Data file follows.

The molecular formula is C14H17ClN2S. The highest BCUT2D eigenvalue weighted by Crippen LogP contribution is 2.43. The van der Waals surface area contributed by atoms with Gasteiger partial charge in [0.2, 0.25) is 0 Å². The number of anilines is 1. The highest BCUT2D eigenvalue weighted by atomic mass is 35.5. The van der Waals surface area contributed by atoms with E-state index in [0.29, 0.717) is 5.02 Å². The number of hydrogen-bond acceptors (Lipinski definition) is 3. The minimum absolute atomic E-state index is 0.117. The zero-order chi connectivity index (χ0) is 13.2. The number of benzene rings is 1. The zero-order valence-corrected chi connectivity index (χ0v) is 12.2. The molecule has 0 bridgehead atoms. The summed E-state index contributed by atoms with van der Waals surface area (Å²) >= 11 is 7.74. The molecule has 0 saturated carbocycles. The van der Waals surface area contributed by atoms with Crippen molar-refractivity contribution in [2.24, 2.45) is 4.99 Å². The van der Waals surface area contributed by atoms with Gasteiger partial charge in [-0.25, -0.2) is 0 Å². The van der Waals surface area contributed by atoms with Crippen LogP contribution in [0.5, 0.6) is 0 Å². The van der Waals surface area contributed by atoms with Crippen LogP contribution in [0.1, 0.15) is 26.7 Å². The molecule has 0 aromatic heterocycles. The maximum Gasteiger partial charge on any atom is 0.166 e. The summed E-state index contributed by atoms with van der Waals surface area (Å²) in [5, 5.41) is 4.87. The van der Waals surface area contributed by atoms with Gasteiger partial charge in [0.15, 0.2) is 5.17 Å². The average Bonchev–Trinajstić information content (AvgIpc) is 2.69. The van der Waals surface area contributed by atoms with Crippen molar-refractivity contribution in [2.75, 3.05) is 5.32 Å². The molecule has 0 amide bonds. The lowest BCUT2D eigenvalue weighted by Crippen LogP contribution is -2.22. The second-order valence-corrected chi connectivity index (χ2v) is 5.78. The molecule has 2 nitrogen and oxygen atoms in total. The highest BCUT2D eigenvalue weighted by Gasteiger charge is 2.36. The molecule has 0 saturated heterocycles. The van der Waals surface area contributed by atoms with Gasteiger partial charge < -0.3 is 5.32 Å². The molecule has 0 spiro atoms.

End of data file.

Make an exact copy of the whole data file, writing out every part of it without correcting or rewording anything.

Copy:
The molecular formula is C14H17ClN2S. The highest BCUT2D eigenvalue weighted by Crippen LogP contribution is 2.43. The van der Waals surface area contributed by atoms with Gasteiger partial charge in [0.2, 0.25) is 0 Å². The number of anilines is 1. The highest BCUT2D eigenvalue weighted by atomic mass is 35.5. The van der Waals surface area contributed by atoms with E-state index in [0.29, 0.717) is 5.02 Å². The number of hydrogen-bond acceptors (Lipinski definition) is 3. The minimum absolute atomic E-state index is 0.117. The zero-order chi connectivity index (χ0) is 13.2. The number of benzene rings is 1. The zero-order valence-corrected chi connectivity index (χ0v) is 12.2. The molecule has 0 bridgehead atoms. The summed E-state index contributed by atoms with van der Waals surface area (Å²) >= 11 is 7.74. The molecule has 0 saturated carbocycles. The van der Waals surface area contributed by atoms with Crippen molar-refractivity contribution in [2.24, 2.45) is 4.99 Å². The van der Waals surface area contributed by atoms with Gasteiger partial charge in [-0.25, -0.2) is 0 Å². The van der Waals surface area contributed by atoms with Crippen LogP contribution in [0.5, 0.6) is 0 Å². The van der Waals surface area contributed by atoms with Crippen LogP contribution in [0.1, 0.15) is 26.7 Å². The molecule has 0 aromatic heterocycles. The maximum Gasteiger partial charge on any atom is 0.166 e. The summed E-state index contributed by atoms with van der Waals surface area (Å²) in [5, 5.41) is 4.87. The van der Waals surface area contributed by atoms with Gasteiger partial charge in [0.15, 0.2) is 5.17 Å². The average Bonchev–Trinajstić information content (AvgIpc) is 2.69. The van der Waals surface area contributed by atoms with Crippen molar-refractivity contribution in [2.75, 3.05) is 5.32 Å². The molecule has 0 amide bonds. The lowest BCUT2D eigenvalue weighted by Crippen LogP contribution is -2.22. The second-order valence-corrected chi connectivity index (χ2v) is 5.78. The molecule has 2 nitrogen and oxygen atoms in total. The highest BCUT2D eigenvalue weighted by Gasteiger charge is 2.36. The molecule has 0 saturated heterocycles. The van der Waals surface area contributed by atoms with Gasteiger partial charge < -0.3 is 5.32 Å². The molecule has 0 spiro atoms.